Fraternal and identical twins have many differences. Identical twins are often described as those children resulting from a pregnancy that are identical to each other. Actually, more than resemblance is involved, and not all identical twins look “completely” alike, though they do share many of the same physical characteristics. As they age, they will have differences based on lifestyle choices, experiences, and a variety of other factors. Fraternal twins, though sharing a womb, have fewer commonalities, and both types of twins are most identified by how they begin life.
Most commonly, the way twins first begin life can be referred to as dizygotic and monozygotic. Dizygotic, or fraternal twins, result when a woman has two ova or eggs fertilized by two separate sperm. This can mean that fraternal twins are of different or the same gender. Though they are siblings, they do not share near identical genetic material.
Within each sperm or ova, there is variance in what gets inherited and expressed, and these children are as alike as siblings, which can be very alike or unlike. They also may share a special relationship because they shared a womb. Though these twins are the same age, however, they are usually easily distinguished from each other, just as it would be simple to tell apart siblings of different ages.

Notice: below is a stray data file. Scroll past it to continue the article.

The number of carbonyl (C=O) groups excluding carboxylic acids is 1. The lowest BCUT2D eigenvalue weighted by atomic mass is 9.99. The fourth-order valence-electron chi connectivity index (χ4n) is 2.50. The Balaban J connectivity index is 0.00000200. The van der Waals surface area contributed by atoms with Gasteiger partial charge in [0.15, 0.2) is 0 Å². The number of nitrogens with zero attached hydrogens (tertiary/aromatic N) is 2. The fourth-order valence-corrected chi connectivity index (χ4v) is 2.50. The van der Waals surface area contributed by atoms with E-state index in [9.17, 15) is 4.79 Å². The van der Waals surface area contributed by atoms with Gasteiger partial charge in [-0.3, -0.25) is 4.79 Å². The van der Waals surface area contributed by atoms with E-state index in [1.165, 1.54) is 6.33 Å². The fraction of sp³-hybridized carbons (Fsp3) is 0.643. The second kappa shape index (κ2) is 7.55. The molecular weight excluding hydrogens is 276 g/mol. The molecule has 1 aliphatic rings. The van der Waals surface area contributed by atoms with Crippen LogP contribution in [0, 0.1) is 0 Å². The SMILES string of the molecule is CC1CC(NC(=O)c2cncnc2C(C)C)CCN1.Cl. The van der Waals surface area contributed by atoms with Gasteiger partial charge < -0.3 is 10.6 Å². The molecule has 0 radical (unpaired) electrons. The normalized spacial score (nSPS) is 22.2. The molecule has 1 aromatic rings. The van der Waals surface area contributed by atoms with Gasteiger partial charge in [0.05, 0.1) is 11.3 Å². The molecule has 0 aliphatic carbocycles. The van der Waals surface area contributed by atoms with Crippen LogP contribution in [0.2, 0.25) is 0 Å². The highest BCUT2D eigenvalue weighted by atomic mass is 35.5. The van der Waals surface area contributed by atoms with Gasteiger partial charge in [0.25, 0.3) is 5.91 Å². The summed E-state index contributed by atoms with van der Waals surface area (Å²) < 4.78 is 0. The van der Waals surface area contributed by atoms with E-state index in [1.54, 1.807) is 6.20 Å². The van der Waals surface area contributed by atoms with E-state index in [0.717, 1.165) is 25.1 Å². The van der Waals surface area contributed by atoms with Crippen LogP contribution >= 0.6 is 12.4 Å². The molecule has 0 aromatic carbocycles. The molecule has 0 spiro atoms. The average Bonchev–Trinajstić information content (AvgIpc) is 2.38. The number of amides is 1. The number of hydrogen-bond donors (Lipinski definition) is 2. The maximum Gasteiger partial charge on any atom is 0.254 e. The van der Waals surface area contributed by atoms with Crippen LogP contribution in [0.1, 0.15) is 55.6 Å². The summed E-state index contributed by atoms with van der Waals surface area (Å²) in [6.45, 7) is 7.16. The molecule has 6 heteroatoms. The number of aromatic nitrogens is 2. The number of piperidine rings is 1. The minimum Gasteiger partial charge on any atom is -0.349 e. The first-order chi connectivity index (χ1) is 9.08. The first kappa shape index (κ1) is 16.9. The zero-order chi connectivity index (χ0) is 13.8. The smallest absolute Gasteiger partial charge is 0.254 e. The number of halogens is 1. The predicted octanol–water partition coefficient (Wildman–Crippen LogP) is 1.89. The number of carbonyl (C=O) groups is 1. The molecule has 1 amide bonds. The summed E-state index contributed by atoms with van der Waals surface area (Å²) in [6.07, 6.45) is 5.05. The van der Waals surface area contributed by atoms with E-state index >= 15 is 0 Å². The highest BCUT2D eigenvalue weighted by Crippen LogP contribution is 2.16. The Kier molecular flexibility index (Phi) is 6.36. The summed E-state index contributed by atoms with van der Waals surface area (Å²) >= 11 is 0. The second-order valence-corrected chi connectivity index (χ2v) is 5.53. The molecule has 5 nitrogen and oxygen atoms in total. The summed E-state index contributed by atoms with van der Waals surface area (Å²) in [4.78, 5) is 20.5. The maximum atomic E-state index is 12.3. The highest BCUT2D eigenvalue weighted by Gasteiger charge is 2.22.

The conception of monozygotic (identical) twins is very different. Instead of two separate ova being fertilized by two sperm, these twins begin as one ova and one sperm. During the early process where the fertilized egg begins to produce more cells, it doubles itself and creates two embryos or two babies, instead of one. Since both babies are produced from the same fertilized egg, they share almost all the same chromosomes and DNA structure, and will bear remarkable resemblance to each other. They are truly more related than fraternal twins because of their beginning.
There are other differences between fraternal and identical twins. Identical twins are much more rare, and only 8% of all twins are identical. Moreover, fraternal twinning can be hereditary, but identical twinning is seldom hereditary and occurs with the same general likelihood in all populations.
There is much greater difference in the number of fraternal twins born in various populations, suggesting a degree of inheritance. Fraternal twinning is not always the product of genetics. Multiple births are less common in women who are vegetarians, and much more likely when women undergo fertility treatments to conceive.
Not matter how twins begin life, they will all have differences. Choices in life can make significant impact on which DNA gets expressed. This means identical twins will evolve along separate paths, though many of them stay very close. Most child development experts believe that both identical and fraternal twins should be encouraged to celebrate their individuality, since considering them as the same does not give each twin the opportunity to find his or her own gifts and strengths.